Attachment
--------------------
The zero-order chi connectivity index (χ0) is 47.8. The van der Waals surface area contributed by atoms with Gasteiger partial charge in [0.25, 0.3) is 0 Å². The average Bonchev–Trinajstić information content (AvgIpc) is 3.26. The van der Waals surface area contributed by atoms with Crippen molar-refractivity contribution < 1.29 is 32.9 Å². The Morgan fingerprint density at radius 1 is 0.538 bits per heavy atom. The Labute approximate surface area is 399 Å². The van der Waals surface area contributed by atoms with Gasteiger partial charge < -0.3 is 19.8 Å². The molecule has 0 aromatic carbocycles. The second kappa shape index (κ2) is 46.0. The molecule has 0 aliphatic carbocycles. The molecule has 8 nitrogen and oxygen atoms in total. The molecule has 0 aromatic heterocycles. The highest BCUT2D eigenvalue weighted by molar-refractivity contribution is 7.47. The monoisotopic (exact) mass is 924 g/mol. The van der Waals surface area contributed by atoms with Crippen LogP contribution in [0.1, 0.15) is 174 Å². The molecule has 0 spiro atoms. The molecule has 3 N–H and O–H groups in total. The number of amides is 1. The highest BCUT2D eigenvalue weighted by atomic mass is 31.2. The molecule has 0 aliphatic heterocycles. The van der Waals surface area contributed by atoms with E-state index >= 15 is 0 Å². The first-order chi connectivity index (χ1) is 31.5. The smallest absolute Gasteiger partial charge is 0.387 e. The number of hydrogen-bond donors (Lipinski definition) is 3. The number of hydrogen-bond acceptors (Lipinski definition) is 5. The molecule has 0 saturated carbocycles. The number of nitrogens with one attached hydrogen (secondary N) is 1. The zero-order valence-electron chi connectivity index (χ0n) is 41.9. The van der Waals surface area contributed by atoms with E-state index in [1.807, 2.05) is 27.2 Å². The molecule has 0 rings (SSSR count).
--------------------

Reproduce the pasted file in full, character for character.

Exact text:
The zero-order chi connectivity index (χ0) is 47.8. The van der Waals surface area contributed by atoms with Gasteiger partial charge in [0.25, 0.3) is 0 Å². The average Bonchev–Trinajstić information content (AvgIpc) is 3.26. The van der Waals surface area contributed by atoms with Crippen molar-refractivity contribution < 1.29 is 32.9 Å². The Morgan fingerprint density at radius 1 is 0.538 bits per heavy atom. The Labute approximate surface area is 399 Å². The van der Waals surface area contributed by atoms with Gasteiger partial charge < -0.3 is 19.8 Å². The molecule has 0 aromatic carbocycles. The second kappa shape index (κ2) is 46.0. The molecule has 0 aliphatic carbocycles. The molecule has 8 nitrogen and oxygen atoms in total. The molecule has 0 aromatic heterocycles. The highest BCUT2D eigenvalue weighted by molar-refractivity contribution is 7.47. The monoisotopic (exact) mass is 924 g/mol. The van der Waals surface area contributed by atoms with Crippen LogP contribution in [0.1, 0.15) is 174 Å². The molecule has 0 spiro atoms. The molecule has 3 N–H and O–H groups in total. The number of amides is 1. The highest BCUT2D eigenvalue weighted by atomic mass is 31.2. The molecule has 0 aliphatic heterocycles. The van der Waals surface area contributed by atoms with E-state index >= 15 is 0 Å². The first-order chi connectivity index (χ1) is 31.5. The smallest absolute Gasteiger partial charge is 0.387 e. The number of hydrogen-bond donors (Lipinski definition) is 3. The number of hydrogen-bond acceptors (Lipinski definition) is 5. The molecule has 0 saturated carbocycles. The number of nitrogens with one attached hydrogen (secondary N) is 1. The zero-order valence-electron chi connectivity index (χ0n) is 41.9. The van der Waals surface area contributed by atoms with E-state index in [1.807, 2.05) is 27.2 Å². The molecule has 0 rings (SSSR count).